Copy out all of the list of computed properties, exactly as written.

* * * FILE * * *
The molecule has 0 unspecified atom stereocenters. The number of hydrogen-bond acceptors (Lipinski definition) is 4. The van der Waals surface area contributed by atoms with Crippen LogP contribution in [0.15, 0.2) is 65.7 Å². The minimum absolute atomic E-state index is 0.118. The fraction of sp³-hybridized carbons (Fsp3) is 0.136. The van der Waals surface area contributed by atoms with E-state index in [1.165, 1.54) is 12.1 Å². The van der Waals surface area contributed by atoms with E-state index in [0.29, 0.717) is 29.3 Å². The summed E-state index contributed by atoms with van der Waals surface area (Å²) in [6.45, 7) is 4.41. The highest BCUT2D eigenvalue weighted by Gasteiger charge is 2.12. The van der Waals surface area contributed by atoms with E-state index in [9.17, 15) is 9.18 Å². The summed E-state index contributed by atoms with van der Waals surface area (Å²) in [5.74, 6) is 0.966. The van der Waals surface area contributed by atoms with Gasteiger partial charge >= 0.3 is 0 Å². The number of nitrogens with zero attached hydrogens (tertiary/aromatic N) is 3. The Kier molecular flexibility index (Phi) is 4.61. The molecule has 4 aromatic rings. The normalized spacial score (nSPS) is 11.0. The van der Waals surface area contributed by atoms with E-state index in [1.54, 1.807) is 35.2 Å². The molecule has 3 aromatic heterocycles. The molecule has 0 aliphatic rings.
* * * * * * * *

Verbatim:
The molecule has 0 unspecified atom stereocenters. The number of hydrogen-bond acceptors (Lipinski definition) is 4. The van der Waals surface area contributed by atoms with Crippen LogP contribution in [0.15, 0.2) is 65.7 Å². The minimum absolute atomic E-state index is 0.118. The fraction of sp³-hybridized carbons (Fsp3) is 0.136. The van der Waals surface area contributed by atoms with E-state index in [1.165, 1.54) is 12.1 Å². The van der Waals surface area contributed by atoms with E-state index in [0.29, 0.717) is 29.3 Å². The summed E-state index contributed by atoms with van der Waals surface area (Å²) in [6.45, 7) is 4.41. The highest BCUT2D eigenvalue weighted by Gasteiger charge is 2.12. The van der Waals surface area contributed by atoms with E-state index in [9.17, 15) is 9.18 Å². The summed E-state index contributed by atoms with van der Waals surface area (Å²) in [5.74, 6) is 0.966. The van der Waals surface area contributed by atoms with Gasteiger partial charge >= 0.3 is 0 Å². The number of nitrogens with zero attached hydrogens (tertiary/aromatic N) is 3. The Kier molecular flexibility index (Phi) is 4.61. The molecule has 4 aromatic rings. The normalized spacial score (nSPS) is 11.0. The van der Waals surface area contributed by atoms with E-state index in [1.54, 1.807) is 35.2 Å². The molecule has 3 aromatic heterocycles. The molecule has 0 aliphatic rings.